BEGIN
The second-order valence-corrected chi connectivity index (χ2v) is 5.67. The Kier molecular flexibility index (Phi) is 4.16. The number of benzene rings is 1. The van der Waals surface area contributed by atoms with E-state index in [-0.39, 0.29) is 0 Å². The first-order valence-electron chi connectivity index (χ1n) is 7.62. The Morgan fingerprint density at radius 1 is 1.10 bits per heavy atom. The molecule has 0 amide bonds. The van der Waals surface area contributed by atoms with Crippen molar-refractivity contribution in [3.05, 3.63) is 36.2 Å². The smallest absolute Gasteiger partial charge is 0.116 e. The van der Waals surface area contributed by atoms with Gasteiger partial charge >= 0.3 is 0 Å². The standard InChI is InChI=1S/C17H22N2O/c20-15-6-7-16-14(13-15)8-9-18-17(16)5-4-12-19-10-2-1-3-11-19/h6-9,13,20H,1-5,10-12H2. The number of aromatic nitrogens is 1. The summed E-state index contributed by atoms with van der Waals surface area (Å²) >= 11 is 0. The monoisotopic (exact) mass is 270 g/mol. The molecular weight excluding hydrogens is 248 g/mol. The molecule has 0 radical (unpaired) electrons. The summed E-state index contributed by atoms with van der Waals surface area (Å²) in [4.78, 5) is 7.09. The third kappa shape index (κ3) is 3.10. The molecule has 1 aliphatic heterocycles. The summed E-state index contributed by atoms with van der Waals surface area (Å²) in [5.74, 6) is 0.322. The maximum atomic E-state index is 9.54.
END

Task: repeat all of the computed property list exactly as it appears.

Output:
The second-order valence-corrected chi connectivity index (χ2v) is 5.67. The Kier molecular flexibility index (Phi) is 4.16. The number of benzene rings is 1. The van der Waals surface area contributed by atoms with E-state index in [-0.39, 0.29) is 0 Å². The first-order valence-electron chi connectivity index (χ1n) is 7.62. The Morgan fingerprint density at radius 1 is 1.10 bits per heavy atom. The molecule has 0 amide bonds. The van der Waals surface area contributed by atoms with Crippen molar-refractivity contribution in [3.05, 3.63) is 36.2 Å². The smallest absolute Gasteiger partial charge is 0.116 e. The van der Waals surface area contributed by atoms with Gasteiger partial charge >= 0.3 is 0 Å². The standard InChI is InChI=1S/C17H22N2O/c20-15-6-7-16-14(13-15)8-9-18-17(16)5-4-12-19-10-2-1-3-11-19/h6-9,13,20H,1-5,10-12H2. The number of aromatic nitrogens is 1. The summed E-state index contributed by atoms with van der Waals surface area (Å²) >= 11 is 0. The monoisotopic (exact) mass is 270 g/mol. The molecular weight excluding hydrogens is 248 g/mol. The molecule has 0 radical (unpaired) electrons. The summed E-state index contributed by atoms with van der Waals surface area (Å²) in [4.78, 5) is 7.09. The third kappa shape index (κ3) is 3.10. The molecule has 1 aliphatic heterocycles. The summed E-state index contributed by atoms with van der Waals surface area (Å²) in [5.74, 6) is 0.322. The maximum atomic E-state index is 9.54.